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So Why Do Germans Love Inglourious Basterds So Much?

So Why Do Germans Love Inglourious Basterds So Much?

Quentin Tarantino’s latest film, Inglourious Basterds looked like a divisive piece of historic fiction long before it was in theaters. The Jewish Holocaust revenge fantasy features a fictional troupe of Jewish-American mercenaries dropped into World War II Europe to unapologetically kill SS troopers. The film, which apparently features a scene in which a Nazi soldier is scalped, has received strong reviews and premiered at the top of the American box office. But it’s in Germany of all places where the unique film has received perhaps its most unexpected accolades.

Referred to by filmmaker Tarantino as more a homage to old-time Spaghetti Westerns than World War II epics, the deck appeared stacked against the film when it came time to crack the large German market. To start off, Basterds promotional items, many of which prominently feature swastikas and other Nazi imagery, were censored by the German government, who outlawed Nazi imagery after World War II. Last year, a copy of the film’s screenplay was leaked online, causing some German concerns at the violence in the movie, which was filmed in Germany and even partially funded by the government. But after premiering last week in Germany and 21 other countries, Germany appears to love the film in a way not seen with any other Holocaust-themed film.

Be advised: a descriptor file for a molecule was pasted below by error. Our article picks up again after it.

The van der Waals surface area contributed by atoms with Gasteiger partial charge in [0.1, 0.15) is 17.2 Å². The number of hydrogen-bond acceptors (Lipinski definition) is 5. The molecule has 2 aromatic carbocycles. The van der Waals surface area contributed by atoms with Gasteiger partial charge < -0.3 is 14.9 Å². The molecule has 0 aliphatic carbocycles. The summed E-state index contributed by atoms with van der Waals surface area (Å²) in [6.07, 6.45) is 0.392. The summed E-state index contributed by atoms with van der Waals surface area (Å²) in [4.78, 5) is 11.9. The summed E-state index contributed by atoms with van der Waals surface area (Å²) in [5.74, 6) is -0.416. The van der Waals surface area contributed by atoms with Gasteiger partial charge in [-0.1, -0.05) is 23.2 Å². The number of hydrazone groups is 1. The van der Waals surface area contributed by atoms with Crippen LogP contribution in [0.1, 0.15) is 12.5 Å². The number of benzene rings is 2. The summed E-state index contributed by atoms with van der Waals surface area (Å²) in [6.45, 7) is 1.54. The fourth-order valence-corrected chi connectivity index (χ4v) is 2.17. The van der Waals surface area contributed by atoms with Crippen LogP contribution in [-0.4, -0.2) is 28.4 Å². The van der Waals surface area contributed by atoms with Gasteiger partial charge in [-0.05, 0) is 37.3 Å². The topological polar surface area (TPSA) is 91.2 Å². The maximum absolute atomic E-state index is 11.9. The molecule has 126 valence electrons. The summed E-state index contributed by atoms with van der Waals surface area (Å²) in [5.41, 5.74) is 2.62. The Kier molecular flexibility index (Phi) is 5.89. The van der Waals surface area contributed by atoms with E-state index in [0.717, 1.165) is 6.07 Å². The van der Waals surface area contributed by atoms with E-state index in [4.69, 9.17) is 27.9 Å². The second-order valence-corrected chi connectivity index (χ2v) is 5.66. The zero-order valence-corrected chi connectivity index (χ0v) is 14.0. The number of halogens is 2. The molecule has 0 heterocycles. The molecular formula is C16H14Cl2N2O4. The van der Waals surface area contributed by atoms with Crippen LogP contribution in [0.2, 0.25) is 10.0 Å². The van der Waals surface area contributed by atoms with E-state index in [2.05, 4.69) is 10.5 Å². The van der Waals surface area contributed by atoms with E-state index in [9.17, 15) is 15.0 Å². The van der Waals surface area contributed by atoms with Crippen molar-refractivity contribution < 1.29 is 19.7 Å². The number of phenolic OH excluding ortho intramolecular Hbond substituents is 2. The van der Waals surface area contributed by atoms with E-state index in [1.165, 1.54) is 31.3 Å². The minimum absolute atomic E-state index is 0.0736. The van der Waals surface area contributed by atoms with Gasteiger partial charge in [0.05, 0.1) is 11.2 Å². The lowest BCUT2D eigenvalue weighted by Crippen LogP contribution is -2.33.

With German reviews of the film calling it “historic” and “important,” concerns over the film’s violence have become a relative non-issue. “"It took 65 years for a film-maker, instead of bringing Germany's evil 20th century history to life once more to have people shudder and bow before it, to simply dream around it. And to mow all the pigs down. Catharsis! Oxygen! Wonderful retro-futuristic insanity of the imagination!" wrote Berlin’s daily Tagesspiegel.

While the country has embraced more epic, and historically-accurate, Holocaust films, particularly Steven Spielberg’s Schindler’s List and Saving Private Ryan, those films forced Germany to reflect on and confront a dark past while sparking a national debate. Basterds on the other hand is pure fantasy based more on the classic Westerns of Sergio Leone than anything Spielberg ever did. That altered portrayal is now being hailed as a purely fictional romp emboldening the universal hatred towards Nazis of everyone, particularly Germans. “Unlike Pulp Fiction or Kill Bill,” Financial Times Deutschland says of Inglourious Basterds, referring to Tarantino’s previous gory masterpieces, “only the evil are massacred, the audience cheers the violent scenes with gusto.”

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